Mystery Monkey Makes Itself At Home In a Florida Business Park

© vincentraal

Lakewood Business Park in Bradenton, Florida, is home to a number of professionally minded tenants, like a realtors office, a custom gift-basket shop, a plumbing repair service, and an aluminum products supplier -- but it's one South American primate's brazen monkey business that has really got people talking.

Over the last six months, business owners had begun to sense that a mysterious mischief-maker was afoot at the otherwise strictly-professional office park. It seems someone or something was sneaking into commercial spaces, rearranging objects, stealing snacks, and leaving a trail of empty food wrappers in its wake -- particularly from Pop Tarts.

While some thought that the complex might be haunted, the furry truth behind the phantom was soon revealed. Lakewood Business Park manager Linda Lamp was reviewing surveillance footage from cameras she installed to catch trespassers when she spotted something she couldn't quite believe: a capuchin monkey plundering the park's dumpsters.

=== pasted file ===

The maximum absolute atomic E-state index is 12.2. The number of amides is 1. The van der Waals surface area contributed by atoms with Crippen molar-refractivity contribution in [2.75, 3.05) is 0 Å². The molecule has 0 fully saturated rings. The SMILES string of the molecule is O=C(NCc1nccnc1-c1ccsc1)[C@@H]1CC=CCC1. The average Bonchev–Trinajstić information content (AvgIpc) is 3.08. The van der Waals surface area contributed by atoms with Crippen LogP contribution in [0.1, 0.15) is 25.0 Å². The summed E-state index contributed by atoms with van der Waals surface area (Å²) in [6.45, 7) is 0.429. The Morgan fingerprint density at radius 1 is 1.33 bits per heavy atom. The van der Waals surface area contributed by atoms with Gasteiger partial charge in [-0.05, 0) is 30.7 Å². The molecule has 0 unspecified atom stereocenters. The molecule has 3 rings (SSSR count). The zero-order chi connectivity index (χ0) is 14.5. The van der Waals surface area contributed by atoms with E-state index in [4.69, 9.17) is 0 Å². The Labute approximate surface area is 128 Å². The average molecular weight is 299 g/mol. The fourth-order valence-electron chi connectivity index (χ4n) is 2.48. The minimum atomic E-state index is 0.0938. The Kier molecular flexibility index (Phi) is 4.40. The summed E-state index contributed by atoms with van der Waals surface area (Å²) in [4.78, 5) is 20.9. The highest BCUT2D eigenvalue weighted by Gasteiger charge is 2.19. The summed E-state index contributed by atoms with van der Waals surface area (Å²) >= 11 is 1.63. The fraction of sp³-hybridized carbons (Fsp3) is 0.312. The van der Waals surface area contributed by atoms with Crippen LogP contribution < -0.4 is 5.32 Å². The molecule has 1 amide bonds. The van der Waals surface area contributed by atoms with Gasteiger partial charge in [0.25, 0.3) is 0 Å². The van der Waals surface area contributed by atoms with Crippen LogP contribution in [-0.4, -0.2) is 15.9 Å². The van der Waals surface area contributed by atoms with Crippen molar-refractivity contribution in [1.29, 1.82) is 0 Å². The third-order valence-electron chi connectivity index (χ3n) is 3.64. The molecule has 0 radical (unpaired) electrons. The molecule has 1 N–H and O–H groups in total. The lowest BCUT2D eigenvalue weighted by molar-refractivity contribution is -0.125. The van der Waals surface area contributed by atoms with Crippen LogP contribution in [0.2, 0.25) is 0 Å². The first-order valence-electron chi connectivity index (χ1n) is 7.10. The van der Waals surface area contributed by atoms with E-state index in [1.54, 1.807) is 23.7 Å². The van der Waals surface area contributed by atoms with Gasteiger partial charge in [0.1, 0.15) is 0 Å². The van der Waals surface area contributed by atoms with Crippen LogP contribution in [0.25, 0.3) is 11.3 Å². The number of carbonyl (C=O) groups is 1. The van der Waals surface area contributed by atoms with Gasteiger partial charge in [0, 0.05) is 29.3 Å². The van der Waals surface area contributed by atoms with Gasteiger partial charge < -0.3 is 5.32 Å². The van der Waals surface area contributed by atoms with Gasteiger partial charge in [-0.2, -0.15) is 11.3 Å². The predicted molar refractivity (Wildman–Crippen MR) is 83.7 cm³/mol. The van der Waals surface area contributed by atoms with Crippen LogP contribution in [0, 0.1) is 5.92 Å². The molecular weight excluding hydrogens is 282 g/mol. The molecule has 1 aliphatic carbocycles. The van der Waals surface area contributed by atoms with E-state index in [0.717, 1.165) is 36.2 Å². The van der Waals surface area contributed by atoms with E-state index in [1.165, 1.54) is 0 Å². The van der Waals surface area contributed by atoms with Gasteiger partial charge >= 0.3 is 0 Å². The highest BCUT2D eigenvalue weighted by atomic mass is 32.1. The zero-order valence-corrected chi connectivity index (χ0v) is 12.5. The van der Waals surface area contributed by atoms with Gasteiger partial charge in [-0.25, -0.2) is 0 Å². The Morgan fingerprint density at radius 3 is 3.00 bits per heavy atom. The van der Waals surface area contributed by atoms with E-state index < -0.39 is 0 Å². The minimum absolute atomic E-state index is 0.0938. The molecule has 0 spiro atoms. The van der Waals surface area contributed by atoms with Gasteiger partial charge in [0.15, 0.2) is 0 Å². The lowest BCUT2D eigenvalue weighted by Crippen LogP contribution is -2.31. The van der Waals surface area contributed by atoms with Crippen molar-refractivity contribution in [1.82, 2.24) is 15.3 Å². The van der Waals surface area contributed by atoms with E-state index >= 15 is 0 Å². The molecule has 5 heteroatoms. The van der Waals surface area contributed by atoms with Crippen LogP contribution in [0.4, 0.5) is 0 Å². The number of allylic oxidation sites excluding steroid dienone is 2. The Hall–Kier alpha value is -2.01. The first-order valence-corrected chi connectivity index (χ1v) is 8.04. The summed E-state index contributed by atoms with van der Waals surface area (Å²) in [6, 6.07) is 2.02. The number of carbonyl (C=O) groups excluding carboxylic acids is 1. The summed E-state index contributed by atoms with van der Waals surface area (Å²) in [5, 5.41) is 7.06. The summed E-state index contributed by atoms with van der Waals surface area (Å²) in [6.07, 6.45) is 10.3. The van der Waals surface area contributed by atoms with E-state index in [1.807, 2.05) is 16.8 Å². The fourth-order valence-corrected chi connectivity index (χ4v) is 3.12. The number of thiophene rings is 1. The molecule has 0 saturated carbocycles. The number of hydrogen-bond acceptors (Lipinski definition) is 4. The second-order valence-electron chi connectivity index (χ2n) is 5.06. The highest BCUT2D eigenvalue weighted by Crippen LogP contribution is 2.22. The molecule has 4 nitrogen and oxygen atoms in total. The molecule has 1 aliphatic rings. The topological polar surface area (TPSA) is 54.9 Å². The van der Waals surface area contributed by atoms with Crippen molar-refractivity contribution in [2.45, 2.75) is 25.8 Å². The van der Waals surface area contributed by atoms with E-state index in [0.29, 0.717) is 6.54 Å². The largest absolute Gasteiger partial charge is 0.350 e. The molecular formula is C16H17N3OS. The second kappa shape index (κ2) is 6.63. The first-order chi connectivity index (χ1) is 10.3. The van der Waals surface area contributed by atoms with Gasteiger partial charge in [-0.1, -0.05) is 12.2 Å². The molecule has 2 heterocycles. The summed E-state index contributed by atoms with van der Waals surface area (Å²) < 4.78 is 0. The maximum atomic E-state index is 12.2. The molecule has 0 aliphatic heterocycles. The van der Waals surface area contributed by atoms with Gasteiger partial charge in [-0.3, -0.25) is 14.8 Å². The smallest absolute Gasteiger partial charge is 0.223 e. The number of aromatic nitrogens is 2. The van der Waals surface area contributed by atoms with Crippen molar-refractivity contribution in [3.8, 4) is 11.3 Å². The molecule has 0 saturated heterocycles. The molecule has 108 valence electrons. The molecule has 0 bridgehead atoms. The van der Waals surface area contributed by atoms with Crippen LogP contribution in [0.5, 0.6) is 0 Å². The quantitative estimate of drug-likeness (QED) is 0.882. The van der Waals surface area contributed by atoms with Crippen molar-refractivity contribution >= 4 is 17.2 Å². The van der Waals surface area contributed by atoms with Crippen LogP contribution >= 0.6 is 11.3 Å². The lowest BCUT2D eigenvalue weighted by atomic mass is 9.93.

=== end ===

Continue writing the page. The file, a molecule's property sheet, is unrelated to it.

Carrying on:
According to the Bradenton Patch, no one else at the park could quite believe their office park was inhabited by a monkey native to South America:

First she wrote to the owners of the business park.

"We have a monkey in the business park," she wrote.

The reply: "I don't believe you."

Lamp wrote back: "I don't believe it and I have the video."

"I want to see it," one of the owners replied.

Linda Craig, the director of an organization that collects food to send to vets overseas, says her office was frequently pillaged, but she thought it might be a ghost. As it turns out, however, the pint-size monkey was probably just small enough to squeeze through the opening of the mail slot to have at an easy meal.

No one is really sure where the monkey came from, but surprisingly folks at the business park have reacted rather enthusiastically to their new mischief making counterpart and have even begun leaving food out for him in an attempt to curb his marauding modus operandi.

Even though wildlife officials warn that if one monkey is allowed to stay in the complex it could soon give rise to others, Lamp says she has no plans to involve law enforcement since none of the business owners there seem to mind.

"There's no reason to trap him, he's not accosting anyone," says Lamp. "Just because he's showing a bad address is no reason to trap him."

Tags: Animals | Florida

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